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Bailout bill tax savings … What you need to know

Jan. 1, 2009
Talk about last-minute tax law changes that will affect many within the dental industry, including equipment manufacturers and dealers.

By Mark E. Battersby

Talk about last-minute tax law changes that will affect many within the dental industry, including equipment manufacturers and dealers. Congress passed and, 90 minutes later, the president signed into law a historic financial markets rescue bill, the Emergency Economic Stabilization Act of 2008. Although the new law’s primary purpose is to solve the credit crunch in the financial markets, it also serves as one of the largest tax bills in recent years.

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Included as part of this bill were almost 300 changes to our tax laws — tax breaks expected to save taxpayers a whopping $150 billion. The new law includes a much-anticipated alternative minimum tax (AMT) “patch,” an extensive package of tax extenders, energy incentives, disaster relief, and more … much more.

Designed specifically for small businesses and small business owners who are, according to our lawmakers, the ones with large amounts of deposits at risk, a portion of the bailout bill raised the FDIC and National Credit Union Share Insurance Fund deposit insurance limits from $100,000 per account, to $250,000. Remember, however, the increased levels are only temporary, expiring after 2009.

Fewer need dread the AMT

The bill boosts the alternative minimum tax exemption amounts for individuals for 2008, and provides that — at least for 2008 — personal, nonrefundable credits may offset AMT and regular tax. Additionally, the new law also liberalizes the AMT refundable credit amount rules.

The bill increases the income threshold where people begin to feel the effects of the AMT. Although originally designed to prevent the wealthy from avoiding paying taxes, because lawmakers failed to index the cut-off point for inflation, it has affected an increasing number of middle-class taxpayers. Each year, Congress has passed a series of “patches” to boost the threshold. The patch included in the new law raises the 2008 tax year AMT exemption amounts to $69,950 for married couples filing jointly and $46,200 for single taxpayers. Total savings to taxpayers will be almost $62 billion.

Currently, a taxpayer receives an exemption of $33,750 (individuals) and $45,000 (married filing jointly) under the AMT. Current law also does not allow personal credits against the AMT. At the end of 2008, lawmakers increased the exemptions to $44,350 and $66,250, respectively, and allowed the personal credits against the AMT to hold the number of taxpayers subject to the AMT at bay. Although that provision expired at the end of 2007, Congress has increased the exemption amounts to $46,200 (individuals) and $69,950 (married filing jointly) for 2008. The proposal will also allow personal credits against the AMT. Estimated savings are almost $62 billion over 10 years (the way Congress measures the cost to the Treasury and the savings to taxpayers).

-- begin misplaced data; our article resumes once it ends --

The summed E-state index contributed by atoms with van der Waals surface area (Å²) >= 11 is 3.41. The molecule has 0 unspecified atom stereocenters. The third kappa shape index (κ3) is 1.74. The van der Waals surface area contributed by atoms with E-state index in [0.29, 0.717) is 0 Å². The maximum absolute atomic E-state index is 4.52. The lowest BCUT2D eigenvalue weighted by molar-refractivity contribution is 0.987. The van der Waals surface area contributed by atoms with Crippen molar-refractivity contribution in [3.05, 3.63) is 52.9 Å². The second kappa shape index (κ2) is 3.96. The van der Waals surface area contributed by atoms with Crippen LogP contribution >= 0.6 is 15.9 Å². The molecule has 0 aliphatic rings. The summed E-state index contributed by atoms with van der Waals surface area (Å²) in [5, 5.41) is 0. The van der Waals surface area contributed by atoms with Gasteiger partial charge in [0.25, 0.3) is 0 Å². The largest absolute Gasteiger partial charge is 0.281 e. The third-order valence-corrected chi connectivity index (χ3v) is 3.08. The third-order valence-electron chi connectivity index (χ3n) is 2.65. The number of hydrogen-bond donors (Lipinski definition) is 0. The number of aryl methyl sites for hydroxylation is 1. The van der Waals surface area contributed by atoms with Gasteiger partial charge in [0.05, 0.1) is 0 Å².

Leasehold improvements

Earlier tax law changes shortened the cost recovery period of certain improvements made to leased business and restaurant property from 39 to 15 years. The new law not only extends that tax break until the end of 2009, it allows retail businesses to benefit from the shortened recovery period, but only for 2009. The estimated savings from this provision is $8.7 billion over 10 years.

Qualified leasehold improvements will be eligible for a 15-year recovery period rather than a 39-year period. This means a faster and larger write-off for these improvements as well as certain improvements to so-called “retail space.”

Saving taxes on energy credits

The new law extends a number of energy tax incentives, some targeted to consumers and others to producers and manufacturers. In addition to tax credits for utilizing solar or altnerative energy in the dental equipment or supplies business, there is also a unique tax deduction available to anyone making a commercial building more energy-efficient.

Tax deductions for energy-efficient buildings were extended through December 31, 2013, and are expected to generate tax savings in excess of $890 million over a 10-year period. Rather than a deduction for the cost of equipment or improvements to make a commercial building more energy-efficient, the amount deductible is up to $1.80 per square foot of building floor area for buildings achieving a 50% energy savings target.

The energy savings must be accomplished through energy and power cost reductions for the building’s heating, cooling, ventilation, hot water, and interior lighting systems.